So the company chose Oracle. “We chose Oracle because of the choices they offer in terms of solution,” Chew said.
She also added that Oracle’s approach to be a cloud partner was valuable for APL Logistics. It gave them the confidence to take the right steps forward and seek advice when needed.
“They were with us throughout our digital transformation journey – whether advising about the cloud or on data security.”
Changing on the Cloud
Chew observed that part of her motivation to embrace cloud was the ability to change. It was what her customers were asking from their logistics partners.
“In the logistics industry today, we need to be quick to respond. Customers have differing expectations; they want things to be fast, and this is why investment in the cloud is critical when it comes to scalability and a need for velocity in process automation," she said.
Being adaptable also allowed APL Logistics to be part of their customers' vision. Every customer was facing new challenges. So, each wanted their logistics partner to be part of their solution to the end customer.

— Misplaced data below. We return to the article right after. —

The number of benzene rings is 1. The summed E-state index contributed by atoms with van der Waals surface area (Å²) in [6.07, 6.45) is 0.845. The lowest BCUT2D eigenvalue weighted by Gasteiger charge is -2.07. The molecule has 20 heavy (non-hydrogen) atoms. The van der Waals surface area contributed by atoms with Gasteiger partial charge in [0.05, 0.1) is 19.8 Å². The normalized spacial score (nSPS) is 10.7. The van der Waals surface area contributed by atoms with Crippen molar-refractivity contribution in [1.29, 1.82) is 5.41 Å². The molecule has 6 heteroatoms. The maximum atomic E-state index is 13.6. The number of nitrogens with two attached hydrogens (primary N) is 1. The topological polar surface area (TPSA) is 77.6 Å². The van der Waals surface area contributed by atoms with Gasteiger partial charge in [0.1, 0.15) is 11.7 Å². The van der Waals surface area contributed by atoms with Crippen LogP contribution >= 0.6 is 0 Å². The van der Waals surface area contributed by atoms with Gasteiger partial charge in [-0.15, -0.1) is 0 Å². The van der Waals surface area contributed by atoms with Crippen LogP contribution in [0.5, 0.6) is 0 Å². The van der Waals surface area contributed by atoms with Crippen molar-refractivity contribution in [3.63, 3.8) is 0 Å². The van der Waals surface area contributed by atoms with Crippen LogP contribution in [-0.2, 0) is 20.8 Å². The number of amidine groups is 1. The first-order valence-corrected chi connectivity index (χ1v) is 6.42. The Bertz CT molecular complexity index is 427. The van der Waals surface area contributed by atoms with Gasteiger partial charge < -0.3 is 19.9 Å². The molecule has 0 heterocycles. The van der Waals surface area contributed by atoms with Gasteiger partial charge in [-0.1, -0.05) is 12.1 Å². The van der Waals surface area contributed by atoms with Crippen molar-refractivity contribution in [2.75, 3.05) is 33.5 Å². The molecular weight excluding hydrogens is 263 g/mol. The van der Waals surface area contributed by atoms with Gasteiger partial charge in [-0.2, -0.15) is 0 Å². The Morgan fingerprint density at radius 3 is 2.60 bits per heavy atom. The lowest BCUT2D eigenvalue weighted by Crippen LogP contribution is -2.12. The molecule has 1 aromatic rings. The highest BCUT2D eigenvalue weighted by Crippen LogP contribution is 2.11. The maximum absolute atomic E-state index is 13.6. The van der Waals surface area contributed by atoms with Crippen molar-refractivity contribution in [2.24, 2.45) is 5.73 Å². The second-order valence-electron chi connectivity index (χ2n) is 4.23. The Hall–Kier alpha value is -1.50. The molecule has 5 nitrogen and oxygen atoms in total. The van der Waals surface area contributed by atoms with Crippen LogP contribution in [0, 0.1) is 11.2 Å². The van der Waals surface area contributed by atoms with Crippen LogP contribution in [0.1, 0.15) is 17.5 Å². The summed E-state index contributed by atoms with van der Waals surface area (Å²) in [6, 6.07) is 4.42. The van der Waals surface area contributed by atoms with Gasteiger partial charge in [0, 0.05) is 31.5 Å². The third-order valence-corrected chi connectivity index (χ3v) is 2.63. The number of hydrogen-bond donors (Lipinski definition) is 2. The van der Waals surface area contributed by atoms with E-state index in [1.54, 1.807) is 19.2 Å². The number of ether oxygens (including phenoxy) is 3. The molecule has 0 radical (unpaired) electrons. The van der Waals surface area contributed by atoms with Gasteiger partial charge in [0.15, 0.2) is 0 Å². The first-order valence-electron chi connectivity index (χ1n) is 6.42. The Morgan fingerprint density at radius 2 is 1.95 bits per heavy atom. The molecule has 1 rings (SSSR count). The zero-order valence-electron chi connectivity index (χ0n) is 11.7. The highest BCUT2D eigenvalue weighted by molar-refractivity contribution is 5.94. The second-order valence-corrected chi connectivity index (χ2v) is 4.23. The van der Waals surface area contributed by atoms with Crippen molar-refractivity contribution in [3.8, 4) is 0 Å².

“As a result, we needed to invest and capitalize on new technological breakthroughs and adapt to not only survive but lead against the high tides of tomorrow with flexible solutions that will improve our business operations and place global shipments in the fast lane,” Chew said.
So, APL Logistics migrated the “domestic aspect” of their Oracle Transportation Management (OTM) app to the Oracle Cloud Platform.
“We are able to automate our processes for more efficient logistics operations. APL Logistics is thus able to focus on providing quality services and give our customers greater confidence in doing business with us,” Chew said.
The cloud migration also helped APL Logistics get closer to their customers.
“By utilizing and leveraging on the cloud, APL Logistics aims to collaborate even more closely with customers and vendors in the supply chain to ensure that exceptions in any shipment requests are managed with ease,” Chew said.
New Cloud Possibilities
Once live on the cloud, APL Logistics saw new benefits.
For example, the company managed exception checking better. This capability minimized disputes and documentation discrepancies. It allowed the company to process invoices fast and with high accuracy.